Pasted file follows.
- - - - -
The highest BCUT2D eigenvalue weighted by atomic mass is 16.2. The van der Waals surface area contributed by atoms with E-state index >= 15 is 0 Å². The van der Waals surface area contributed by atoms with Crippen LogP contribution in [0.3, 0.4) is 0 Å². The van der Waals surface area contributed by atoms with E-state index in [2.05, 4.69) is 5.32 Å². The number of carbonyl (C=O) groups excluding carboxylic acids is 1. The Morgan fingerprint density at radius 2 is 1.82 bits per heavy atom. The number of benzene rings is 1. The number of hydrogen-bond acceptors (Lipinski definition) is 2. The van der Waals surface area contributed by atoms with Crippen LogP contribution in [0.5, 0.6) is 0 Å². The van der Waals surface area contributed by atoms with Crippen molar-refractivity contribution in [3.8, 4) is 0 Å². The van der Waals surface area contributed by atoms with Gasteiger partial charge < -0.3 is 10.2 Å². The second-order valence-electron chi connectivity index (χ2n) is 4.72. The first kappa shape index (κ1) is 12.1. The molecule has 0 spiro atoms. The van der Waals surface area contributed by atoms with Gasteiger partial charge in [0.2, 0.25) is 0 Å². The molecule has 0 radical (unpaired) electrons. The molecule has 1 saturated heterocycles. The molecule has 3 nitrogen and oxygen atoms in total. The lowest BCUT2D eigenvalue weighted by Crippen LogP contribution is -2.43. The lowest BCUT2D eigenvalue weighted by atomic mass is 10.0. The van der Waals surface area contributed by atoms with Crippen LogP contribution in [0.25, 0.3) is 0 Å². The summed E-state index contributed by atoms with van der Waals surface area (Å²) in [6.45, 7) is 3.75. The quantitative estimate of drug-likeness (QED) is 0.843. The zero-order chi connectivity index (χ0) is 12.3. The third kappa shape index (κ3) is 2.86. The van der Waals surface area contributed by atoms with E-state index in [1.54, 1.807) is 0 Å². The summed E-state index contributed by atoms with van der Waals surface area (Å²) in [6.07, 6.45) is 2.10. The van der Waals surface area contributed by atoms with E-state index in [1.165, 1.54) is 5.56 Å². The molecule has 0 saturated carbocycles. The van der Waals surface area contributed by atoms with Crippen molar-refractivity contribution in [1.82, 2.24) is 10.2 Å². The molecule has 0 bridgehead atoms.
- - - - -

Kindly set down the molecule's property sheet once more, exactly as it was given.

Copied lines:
The highest BCUT2D eigenvalue weighted by atomic mass is 16.2. The van der Waals surface area contributed by atoms with E-state index >= 15 is 0 Å². The van der Waals surface area contributed by atoms with Crippen LogP contribution in [0.3, 0.4) is 0 Å². The van der Waals surface area contributed by atoms with E-state index in [2.05, 4.69) is 5.32 Å². The number of carbonyl (C=O) groups excluding carboxylic acids is 1. The Morgan fingerprint density at radius 2 is 1.82 bits per heavy atom. The number of benzene rings is 1. The number of hydrogen-bond acceptors (Lipinski definition) is 2. The van der Waals surface area contributed by atoms with Crippen LogP contribution in [0.5, 0.6) is 0 Å². The van der Waals surface area contributed by atoms with Crippen molar-refractivity contribution in [3.8, 4) is 0 Å². The van der Waals surface area contributed by atoms with Gasteiger partial charge < -0.3 is 10.2 Å². The second-order valence-electron chi connectivity index (χ2n) is 4.72. The first kappa shape index (κ1) is 12.1. The molecule has 0 spiro atoms. The van der Waals surface area contributed by atoms with Gasteiger partial charge in [0.2, 0.25) is 0 Å². The molecule has 0 radical (unpaired) electrons. The molecule has 1 saturated heterocycles. The molecule has 3 nitrogen and oxygen atoms in total. The lowest BCUT2D eigenvalue weighted by Crippen LogP contribution is -2.43. The lowest BCUT2D eigenvalue weighted by atomic mass is 10.0. The van der Waals surface area contributed by atoms with Crippen LogP contribution in [0.25, 0.3) is 0 Å². The summed E-state index contributed by atoms with van der Waals surface area (Å²) in [6.45, 7) is 3.75. The quantitative estimate of drug-likeness (QED) is 0.843. The zero-order chi connectivity index (χ0) is 12.3. The third kappa shape index (κ3) is 2.86. The van der Waals surface area contributed by atoms with E-state index in [1.54, 1.807) is 0 Å². The summed E-state index contributed by atoms with van der Waals surface area (Å²) in [6.07, 6.45) is 2.10. The van der Waals surface area contributed by atoms with E-state index in [1.165, 1.54) is 5.56 Å². The molecule has 0 saturated carbocycles. The van der Waals surface area contributed by atoms with Crippen molar-refractivity contribution in [1.82, 2.24) is 10.2 Å². The molecule has 0 bridgehead atoms.